Effects on the children, anger control, and reformation

Tiffany testified about her children:

"I implore this Court to consider the matter of my children. Our five-year-old son, Audric, has suffered a regression in his childhood development in response to the void created by my husband's absence, which has been marked by his return to bedwetting, trouble adjusting socially at pre-school, and a spoken desire to want to stay a baby. Therapists and doctors have suggested that Audric's regression is caused by a desire to remain in a developmental stage where he perceived our family to be happy, and most of all a period of time when his father was a major part of his life. I fear that if I am suddenly removed from his life as well, he will suffer more developmental regression and would undo the progress he has made in dealing with the absence of his father.

"Austin and Alexis, my two oldest children, seem to be handling the changes in our family better than Audric, but I fear that an extended separation would create added anxiety that could impede their normal developmental progress. In light of my recent diagnosis of Obsessive-Compulsive Personality disorder, and research that suggests that this anxiety disorder and others like it is genetic, my children would greatly benefit if I were able to remain with them and ensure that they get the therapy and/or evaluations necessary to help identify and manage this bothersome disorder or any like it that they too may have."

In State v. Crawford, 21 Kan. App. 2d 859, 861, 908 P.2d 638 (1995), the court found the fact that the defendant was raising three children, along with other factors, constituted sufficient grounds for a downward durational departure. Crawford is distinguishable because it addresses a durational departure rather than a dispositional departure. Nevertheless, the fact that a defendant is raising dependent children has been acknowledged as a legitimate basis for a departure sentence.

At the sentencing hearing, the district court heard testimony from Dr. Sue Dowd, who conducted a psychological evaluation of Tiffany. Dowd testified Tiffany's IQ tests indicated superior intelligence. Dowd recommended specific counseling for Tiffany, including a 26-week domestic violence class and a 12-week anger management class. Dowd indicated she thought Tiffany could successfully complete these classes, and she believed the counseling would help Tiffany control her aggression and anger. Tiffany also testified the counseling she had received thus far had helped to control her anger.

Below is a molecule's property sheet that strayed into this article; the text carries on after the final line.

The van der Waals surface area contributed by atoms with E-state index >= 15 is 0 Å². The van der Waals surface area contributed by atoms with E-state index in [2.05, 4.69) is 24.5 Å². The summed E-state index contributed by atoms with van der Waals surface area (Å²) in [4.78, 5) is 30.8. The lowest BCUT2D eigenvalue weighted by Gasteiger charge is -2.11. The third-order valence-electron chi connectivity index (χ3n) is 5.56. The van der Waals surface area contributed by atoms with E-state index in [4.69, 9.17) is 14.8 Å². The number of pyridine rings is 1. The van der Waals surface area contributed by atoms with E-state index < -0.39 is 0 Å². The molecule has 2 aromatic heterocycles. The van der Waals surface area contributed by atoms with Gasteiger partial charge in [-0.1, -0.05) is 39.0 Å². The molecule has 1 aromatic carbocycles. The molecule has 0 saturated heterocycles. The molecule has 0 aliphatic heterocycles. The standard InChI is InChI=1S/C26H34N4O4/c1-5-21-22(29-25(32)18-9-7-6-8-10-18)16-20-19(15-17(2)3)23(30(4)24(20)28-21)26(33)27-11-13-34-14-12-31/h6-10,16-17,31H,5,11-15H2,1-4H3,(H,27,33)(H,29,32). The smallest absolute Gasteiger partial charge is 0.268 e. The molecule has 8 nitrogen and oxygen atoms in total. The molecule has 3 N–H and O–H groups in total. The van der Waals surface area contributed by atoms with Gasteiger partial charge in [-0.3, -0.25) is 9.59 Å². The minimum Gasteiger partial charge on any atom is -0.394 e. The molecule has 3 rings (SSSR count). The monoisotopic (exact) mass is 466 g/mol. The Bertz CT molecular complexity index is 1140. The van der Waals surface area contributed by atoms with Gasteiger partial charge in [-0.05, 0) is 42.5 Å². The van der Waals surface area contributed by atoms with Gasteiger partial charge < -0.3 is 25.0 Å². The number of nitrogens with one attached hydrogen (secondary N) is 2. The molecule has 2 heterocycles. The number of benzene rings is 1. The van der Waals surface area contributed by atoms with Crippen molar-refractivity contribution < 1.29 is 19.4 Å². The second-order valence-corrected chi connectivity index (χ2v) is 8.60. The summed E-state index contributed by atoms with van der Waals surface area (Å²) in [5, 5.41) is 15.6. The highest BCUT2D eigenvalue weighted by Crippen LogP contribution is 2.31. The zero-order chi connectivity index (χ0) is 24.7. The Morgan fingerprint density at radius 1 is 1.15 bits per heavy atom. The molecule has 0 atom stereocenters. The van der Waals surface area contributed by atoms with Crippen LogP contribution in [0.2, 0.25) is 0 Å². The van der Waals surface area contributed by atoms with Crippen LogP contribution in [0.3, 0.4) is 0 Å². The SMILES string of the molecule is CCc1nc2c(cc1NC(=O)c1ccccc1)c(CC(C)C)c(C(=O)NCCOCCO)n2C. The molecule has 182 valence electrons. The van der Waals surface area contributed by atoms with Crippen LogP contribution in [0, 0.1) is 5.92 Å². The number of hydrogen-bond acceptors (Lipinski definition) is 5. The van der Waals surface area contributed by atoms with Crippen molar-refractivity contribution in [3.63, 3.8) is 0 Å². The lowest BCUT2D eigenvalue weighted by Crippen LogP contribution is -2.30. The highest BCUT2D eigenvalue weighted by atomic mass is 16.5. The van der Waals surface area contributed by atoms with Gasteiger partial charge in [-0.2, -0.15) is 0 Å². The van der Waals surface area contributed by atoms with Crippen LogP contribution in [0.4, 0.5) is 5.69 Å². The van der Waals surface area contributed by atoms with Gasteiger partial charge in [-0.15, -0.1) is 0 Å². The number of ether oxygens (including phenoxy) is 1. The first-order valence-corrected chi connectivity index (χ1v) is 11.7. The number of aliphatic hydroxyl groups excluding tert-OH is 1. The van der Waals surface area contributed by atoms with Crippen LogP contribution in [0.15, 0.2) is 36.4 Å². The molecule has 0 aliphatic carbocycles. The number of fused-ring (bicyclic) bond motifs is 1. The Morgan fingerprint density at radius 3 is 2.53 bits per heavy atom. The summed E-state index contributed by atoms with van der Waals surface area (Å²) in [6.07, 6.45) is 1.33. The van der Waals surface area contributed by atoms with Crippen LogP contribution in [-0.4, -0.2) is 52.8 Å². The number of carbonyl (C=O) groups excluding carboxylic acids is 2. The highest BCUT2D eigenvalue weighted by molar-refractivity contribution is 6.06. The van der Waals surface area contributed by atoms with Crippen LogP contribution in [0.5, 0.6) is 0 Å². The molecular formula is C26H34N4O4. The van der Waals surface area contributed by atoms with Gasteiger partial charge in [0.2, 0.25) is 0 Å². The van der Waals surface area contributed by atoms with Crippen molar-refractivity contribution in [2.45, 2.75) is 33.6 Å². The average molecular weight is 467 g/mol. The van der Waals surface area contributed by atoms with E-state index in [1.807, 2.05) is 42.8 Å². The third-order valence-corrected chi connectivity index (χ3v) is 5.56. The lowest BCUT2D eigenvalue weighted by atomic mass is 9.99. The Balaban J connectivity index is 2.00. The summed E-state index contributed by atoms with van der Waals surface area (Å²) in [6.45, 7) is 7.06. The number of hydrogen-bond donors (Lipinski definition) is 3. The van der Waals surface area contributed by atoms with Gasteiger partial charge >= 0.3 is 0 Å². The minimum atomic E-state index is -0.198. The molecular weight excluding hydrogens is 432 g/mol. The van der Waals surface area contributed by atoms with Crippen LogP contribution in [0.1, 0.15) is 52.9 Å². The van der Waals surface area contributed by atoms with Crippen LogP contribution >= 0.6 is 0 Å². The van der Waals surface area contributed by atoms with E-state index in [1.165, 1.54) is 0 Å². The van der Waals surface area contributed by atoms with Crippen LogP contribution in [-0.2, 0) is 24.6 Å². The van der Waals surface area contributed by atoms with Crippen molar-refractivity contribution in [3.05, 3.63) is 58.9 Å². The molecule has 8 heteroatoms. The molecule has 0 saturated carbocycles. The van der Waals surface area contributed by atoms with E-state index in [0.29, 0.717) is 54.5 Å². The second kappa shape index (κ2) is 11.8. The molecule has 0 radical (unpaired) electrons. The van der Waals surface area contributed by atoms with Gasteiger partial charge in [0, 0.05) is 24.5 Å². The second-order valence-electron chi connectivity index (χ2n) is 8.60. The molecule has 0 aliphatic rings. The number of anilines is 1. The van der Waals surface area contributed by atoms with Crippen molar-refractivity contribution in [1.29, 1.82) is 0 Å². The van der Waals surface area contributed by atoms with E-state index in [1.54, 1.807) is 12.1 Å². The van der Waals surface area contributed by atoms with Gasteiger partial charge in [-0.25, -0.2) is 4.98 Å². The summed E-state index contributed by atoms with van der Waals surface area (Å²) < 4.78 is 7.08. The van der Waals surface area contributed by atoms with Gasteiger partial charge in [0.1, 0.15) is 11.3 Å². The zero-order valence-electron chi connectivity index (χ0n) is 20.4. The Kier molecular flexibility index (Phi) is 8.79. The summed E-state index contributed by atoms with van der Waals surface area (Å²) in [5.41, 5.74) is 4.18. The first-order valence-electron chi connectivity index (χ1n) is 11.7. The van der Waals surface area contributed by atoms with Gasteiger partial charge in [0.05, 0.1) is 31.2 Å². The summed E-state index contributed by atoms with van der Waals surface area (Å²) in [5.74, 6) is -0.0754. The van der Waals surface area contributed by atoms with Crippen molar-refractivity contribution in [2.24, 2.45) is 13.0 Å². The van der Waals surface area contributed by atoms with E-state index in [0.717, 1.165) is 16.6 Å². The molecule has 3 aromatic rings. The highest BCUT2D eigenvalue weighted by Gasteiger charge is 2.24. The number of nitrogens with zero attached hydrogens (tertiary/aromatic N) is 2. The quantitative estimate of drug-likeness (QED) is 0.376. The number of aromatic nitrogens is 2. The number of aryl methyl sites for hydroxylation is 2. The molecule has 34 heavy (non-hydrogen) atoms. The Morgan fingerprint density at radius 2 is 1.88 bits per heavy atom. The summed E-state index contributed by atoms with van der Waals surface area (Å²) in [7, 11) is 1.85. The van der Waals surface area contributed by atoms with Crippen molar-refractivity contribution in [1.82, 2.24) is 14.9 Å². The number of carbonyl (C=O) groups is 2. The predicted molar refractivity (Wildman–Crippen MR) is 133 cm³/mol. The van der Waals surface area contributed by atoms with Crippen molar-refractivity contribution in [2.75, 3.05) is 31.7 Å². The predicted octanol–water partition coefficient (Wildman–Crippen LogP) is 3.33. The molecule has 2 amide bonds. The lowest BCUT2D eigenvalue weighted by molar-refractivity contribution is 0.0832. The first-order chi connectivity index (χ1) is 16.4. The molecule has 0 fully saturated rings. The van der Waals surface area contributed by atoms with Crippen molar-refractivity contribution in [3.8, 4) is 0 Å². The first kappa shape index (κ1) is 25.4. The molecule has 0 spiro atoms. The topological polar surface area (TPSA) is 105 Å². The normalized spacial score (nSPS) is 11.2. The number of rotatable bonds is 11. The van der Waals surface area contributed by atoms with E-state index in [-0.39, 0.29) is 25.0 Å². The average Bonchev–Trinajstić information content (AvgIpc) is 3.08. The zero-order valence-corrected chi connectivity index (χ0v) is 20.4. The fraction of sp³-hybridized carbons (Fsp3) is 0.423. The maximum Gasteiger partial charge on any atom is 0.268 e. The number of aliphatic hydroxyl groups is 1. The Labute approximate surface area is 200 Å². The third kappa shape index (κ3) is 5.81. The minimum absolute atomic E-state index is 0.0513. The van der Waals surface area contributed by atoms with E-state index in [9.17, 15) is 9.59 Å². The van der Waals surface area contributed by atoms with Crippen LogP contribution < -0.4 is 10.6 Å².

The district court specifically cited the fact that "Tiffany sought help for anger control" as one of the grounds for granting the departure. We believe this ground constitutes the strongest departure factor cited by the district court. As long as one factor relied upon by the sentencing court is substantial and compelling, the departure sentence should be upheld. State v. Rodriguez, 269 Kan. 633, 646, 8 P.3d 712 (2000).

Finally, the district court found the probability of reformation was increased with probation. Amenability to rehabilitation alone is not a substantial and compelling reason to depart from a presumptive sentence, but it may be considered if the totality of the circumstances warrant departure. Haney, 34 Kan. App. 2d at 246.

An appellate court may review a sentencing court's grounds for departure collectively. Crawford, 21 Kan. App. 2d at 861. We hold that when taken together, the final three reasons advanced by the district court to justify the dispositional departure were supported by substantial competent evidence and constituted substantial and compelling reasons for departure as a matter of law in this case. We hasten to note that we do not believe that any one of those factors, standing alone, would necessarily justify a downward departure. However, when considered in their totality, they were substantial and compelling.

Affirmed.

END